The touted “authenticity” of the film is a deft shell game that redacts the perversity, madness, and addiction that’s ultimately driving Frank and highlights a certain Christ-like element in the character; it’s no small coincidence that the filmmakers decided to make Frank, one of four siblings in reality, into an only child. DiCaprio’s easy charm and boyishness at once propels and (likely on purpose) overwhelms the character, as we’re never asked to question Frank’s actions in any revealing manner. That Hanks portrays his character, a well-educated government employee, as if he were Porky Pig from Southie, only underlines Spielberg’s unchallenged idealization of “self-made” men and inherent distrust of the educated, capped by the unconvincing forgiving revelation that Frank didn’t cheat on his bar exam.
Frank’s art, as it were, is seen as being formed by personal experience, but is ultimately depicted impersonally and blandly, imbued with quiet, broad conservative politics rather than personal, complex, or singular detail. Images of an affluent, traditional middle class in elusive, inexact peril dominate, while Spielberg cunningly redeploys this story of a selfish, extravagant playboy-thief as an energetic, charismatic and, ultimately, outrageously wrong-headed riff on David versus Goliath. In his typically enjoyable yet ignorant way, Spielberg presages and acquits the boastful victimization of Fox News and the careless, criminal frivolities of companies like Goldman Sachs by suggesting that they’re just victims of broken homes who want to go back home to a mother working away in the kitchen and a father relaxing in the recliner with a cold one.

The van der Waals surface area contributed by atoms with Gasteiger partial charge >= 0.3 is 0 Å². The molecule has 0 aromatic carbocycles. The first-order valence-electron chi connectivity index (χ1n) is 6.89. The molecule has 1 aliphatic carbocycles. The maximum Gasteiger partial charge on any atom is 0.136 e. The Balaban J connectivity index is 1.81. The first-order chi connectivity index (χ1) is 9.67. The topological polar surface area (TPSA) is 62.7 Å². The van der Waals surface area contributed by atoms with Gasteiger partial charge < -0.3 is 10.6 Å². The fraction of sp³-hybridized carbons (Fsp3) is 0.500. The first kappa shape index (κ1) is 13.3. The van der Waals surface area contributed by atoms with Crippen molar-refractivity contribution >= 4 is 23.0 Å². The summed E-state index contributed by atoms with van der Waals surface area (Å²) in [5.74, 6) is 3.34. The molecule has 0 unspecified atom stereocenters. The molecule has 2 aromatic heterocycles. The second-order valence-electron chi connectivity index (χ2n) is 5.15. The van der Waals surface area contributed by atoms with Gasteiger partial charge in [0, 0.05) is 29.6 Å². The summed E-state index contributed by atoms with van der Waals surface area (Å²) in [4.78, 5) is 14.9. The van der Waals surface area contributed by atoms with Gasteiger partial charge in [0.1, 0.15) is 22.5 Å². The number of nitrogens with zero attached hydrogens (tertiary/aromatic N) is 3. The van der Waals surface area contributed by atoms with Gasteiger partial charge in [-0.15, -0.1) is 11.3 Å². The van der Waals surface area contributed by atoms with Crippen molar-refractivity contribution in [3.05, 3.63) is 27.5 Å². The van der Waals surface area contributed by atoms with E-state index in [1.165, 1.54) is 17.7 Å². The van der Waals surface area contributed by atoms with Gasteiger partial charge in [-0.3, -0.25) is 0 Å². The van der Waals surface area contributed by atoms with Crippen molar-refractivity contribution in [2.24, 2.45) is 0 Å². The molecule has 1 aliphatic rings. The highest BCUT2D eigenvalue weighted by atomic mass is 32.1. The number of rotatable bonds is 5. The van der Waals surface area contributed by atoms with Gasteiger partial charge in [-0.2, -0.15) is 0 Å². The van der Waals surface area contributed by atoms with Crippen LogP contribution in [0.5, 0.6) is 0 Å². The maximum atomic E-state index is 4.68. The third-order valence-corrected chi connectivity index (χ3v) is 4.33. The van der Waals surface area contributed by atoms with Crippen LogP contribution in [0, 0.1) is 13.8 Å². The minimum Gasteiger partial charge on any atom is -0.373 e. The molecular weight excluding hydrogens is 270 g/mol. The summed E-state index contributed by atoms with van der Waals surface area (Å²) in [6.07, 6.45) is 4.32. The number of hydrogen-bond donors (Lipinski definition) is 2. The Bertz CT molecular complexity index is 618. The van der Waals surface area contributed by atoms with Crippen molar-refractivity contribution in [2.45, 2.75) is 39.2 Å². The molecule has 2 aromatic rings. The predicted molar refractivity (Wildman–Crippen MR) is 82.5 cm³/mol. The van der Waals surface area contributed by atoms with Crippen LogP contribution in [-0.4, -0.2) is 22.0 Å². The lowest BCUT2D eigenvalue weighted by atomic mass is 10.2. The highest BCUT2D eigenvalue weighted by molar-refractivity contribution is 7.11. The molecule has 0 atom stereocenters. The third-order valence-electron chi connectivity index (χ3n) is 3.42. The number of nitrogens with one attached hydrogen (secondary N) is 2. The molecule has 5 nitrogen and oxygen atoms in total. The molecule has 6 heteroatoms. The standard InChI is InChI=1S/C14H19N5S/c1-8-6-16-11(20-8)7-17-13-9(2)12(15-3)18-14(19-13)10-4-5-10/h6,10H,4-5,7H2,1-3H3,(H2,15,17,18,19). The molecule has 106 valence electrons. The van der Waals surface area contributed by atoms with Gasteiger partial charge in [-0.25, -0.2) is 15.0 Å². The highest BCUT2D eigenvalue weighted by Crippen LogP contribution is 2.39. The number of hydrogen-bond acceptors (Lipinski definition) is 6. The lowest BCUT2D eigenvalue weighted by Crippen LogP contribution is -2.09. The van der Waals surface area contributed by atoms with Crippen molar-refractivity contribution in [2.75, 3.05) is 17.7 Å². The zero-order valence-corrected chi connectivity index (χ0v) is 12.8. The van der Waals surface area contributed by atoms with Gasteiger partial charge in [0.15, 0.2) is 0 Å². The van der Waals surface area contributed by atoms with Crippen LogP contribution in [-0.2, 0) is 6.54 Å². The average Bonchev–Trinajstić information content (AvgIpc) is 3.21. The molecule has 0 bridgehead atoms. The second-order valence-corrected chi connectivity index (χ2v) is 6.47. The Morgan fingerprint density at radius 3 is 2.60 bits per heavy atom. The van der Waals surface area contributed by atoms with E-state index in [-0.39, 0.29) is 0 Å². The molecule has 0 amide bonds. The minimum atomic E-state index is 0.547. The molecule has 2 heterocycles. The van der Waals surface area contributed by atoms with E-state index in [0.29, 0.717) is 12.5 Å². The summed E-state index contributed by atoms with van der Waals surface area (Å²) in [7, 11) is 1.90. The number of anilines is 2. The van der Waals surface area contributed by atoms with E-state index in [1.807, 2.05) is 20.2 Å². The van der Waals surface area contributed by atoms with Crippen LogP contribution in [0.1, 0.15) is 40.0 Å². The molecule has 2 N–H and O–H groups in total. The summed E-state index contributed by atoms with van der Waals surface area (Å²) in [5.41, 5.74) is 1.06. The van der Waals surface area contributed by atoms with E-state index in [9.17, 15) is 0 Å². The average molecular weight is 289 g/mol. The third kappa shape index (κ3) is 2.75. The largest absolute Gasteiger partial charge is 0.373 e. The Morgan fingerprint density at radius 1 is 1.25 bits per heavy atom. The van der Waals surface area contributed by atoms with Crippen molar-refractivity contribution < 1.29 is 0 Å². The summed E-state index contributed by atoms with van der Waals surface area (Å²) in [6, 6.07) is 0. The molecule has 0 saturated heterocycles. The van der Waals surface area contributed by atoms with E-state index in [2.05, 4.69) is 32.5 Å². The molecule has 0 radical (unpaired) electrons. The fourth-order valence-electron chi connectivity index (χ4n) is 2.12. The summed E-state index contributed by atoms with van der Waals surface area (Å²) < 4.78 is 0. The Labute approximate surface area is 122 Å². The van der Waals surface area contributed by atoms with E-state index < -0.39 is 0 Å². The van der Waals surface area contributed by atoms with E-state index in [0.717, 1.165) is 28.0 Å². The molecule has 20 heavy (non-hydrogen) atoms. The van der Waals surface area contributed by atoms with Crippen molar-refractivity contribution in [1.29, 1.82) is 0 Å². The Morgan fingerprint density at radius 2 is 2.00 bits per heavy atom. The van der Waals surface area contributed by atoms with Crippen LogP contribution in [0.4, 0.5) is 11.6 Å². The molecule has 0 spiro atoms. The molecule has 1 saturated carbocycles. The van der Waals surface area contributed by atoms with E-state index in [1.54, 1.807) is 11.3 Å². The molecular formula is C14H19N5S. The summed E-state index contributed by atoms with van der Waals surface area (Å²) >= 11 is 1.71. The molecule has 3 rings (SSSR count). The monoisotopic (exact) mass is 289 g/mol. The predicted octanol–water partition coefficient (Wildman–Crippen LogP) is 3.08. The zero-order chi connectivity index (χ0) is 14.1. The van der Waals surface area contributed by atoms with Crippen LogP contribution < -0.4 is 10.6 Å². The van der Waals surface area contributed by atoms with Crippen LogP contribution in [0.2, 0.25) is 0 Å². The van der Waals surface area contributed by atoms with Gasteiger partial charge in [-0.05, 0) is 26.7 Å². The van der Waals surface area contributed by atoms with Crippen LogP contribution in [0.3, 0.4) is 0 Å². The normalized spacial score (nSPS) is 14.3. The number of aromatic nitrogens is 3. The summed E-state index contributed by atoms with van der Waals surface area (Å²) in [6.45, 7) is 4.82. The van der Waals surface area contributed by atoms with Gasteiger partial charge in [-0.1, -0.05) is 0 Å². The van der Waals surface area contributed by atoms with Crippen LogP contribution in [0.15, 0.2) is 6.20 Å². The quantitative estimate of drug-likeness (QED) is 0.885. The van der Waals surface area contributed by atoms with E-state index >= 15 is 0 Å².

Paramount's 1080p transfer of Catch Me If You Can captures the vibrant polish that Janusz Kamiński and Steven Spielberg have honed over the years with stunning clarity. The intricate, exhausting sense of aesthetic detail of the '60s-set locales (most prominently New York City) and the texture of the costuming, from Frank's pilot uniform to Handratty's suit and tie, is lovingly preserved. Colors pop brilliantly, most noticeable in a busy Miami Airport where Frank is flanked by stewardesses in stunning baby-blue uniforms. Black levels are perfectly inky as well. The DTS master audio does equal justice to Spielberg's zippy sonic landscape. Dialogue sounds great and out front, with John Williams's lively score and atmospheric sound effects round out the back end wonderfully alongside pop, rock, and soul staples of the era.
A great deal of this is enjoyable hogwash. The half-dozen featurettes that cover the film's pre- and post-production and some behind-the-scenes business largely consist of various members of the cast and crew praising each other and lip service being paid to Spielberg. On occasion, fascinating nuggets are revealed, mostly in the "Between Reality and Fiction" series that details the real people, incidents, and settings of the crime spree that inspired the film. The featurette on John Williams's playful score is fun but still completely innocuous. A photo gallery is also included.
Paramount catches up with Spielberg's magnificently paced, maddeningly wrong-headed manhunt comedy on Blu-ray with a bold, beautiful A/V transfer and a stash of slight extras.